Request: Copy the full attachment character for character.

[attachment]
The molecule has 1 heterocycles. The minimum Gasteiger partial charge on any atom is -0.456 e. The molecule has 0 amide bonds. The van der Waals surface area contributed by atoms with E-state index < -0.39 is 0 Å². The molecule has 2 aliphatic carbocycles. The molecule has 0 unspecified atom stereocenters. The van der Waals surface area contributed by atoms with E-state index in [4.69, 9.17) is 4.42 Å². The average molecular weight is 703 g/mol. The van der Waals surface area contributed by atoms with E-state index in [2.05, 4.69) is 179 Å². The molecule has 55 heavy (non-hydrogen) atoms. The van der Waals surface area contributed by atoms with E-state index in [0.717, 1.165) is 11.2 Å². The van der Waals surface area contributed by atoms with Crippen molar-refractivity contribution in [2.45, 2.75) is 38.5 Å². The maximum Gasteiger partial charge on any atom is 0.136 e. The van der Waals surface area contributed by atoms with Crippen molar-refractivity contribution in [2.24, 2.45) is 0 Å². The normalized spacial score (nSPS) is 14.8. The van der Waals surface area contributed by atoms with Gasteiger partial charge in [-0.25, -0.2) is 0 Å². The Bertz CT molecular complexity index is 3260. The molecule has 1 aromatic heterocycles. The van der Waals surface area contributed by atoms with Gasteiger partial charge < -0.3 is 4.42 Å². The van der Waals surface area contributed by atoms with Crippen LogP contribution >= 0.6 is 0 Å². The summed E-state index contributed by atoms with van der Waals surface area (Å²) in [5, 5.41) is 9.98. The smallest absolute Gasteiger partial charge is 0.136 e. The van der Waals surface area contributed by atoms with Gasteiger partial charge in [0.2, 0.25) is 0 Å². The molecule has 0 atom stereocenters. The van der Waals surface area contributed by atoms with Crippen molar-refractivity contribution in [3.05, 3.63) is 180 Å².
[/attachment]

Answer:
The molecule has 1 heterocycles. The minimum Gasteiger partial charge on any atom is -0.456 e. The molecule has 0 amide bonds. The van der Waals surface area contributed by atoms with E-state index < -0.39 is 0 Å². The molecule has 2 aliphatic carbocycles. The molecule has 0 unspecified atom stereocenters. The van der Waals surface area contributed by atoms with E-state index in [4.69, 9.17) is 4.42 Å². The average molecular weight is 703 g/mol. The van der Waals surface area contributed by atoms with E-state index in [2.05, 4.69) is 179 Å². The molecule has 55 heavy (non-hydrogen) atoms. The van der Waals surface area contributed by atoms with E-state index in [0.717, 1.165) is 11.2 Å². The van der Waals surface area contributed by atoms with Crippen molar-refractivity contribution in [2.45, 2.75) is 38.5 Å². The maximum Gasteiger partial charge on any atom is 0.136 e. The van der Waals surface area contributed by atoms with Crippen molar-refractivity contribution in [2.24, 2.45) is 0 Å². The normalized spacial score (nSPS) is 14.8. The van der Waals surface area contributed by atoms with Gasteiger partial charge in [-0.25, -0.2) is 0 Å². The Bertz CT molecular complexity index is 3260. The molecule has 1 aromatic heterocycles. The van der Waals surface area contributed by atoms with Gasteiger partial charge < -0.3 is 4.42 Å². The van der Waals surface area contributed by atoms with Crippen LogP contribution >= 0.6 is 0 Å². The summed E-state index contributed by atoms with van der Waals surface area (Å²) in [5, 5.41) is 9.98. The smallest absolute Gasteiger partial charge is 0.136 e. The van der Waals surface area contributed by atoms with Gasteiger partial charge in [0.2, 0.25) is 0 Å². The molecule has 0 atom stereocenters. The van der Waals surface area contributed by atoms with Crippen molar-refractivity contribution in [3.05, 3.63) is 180 Å².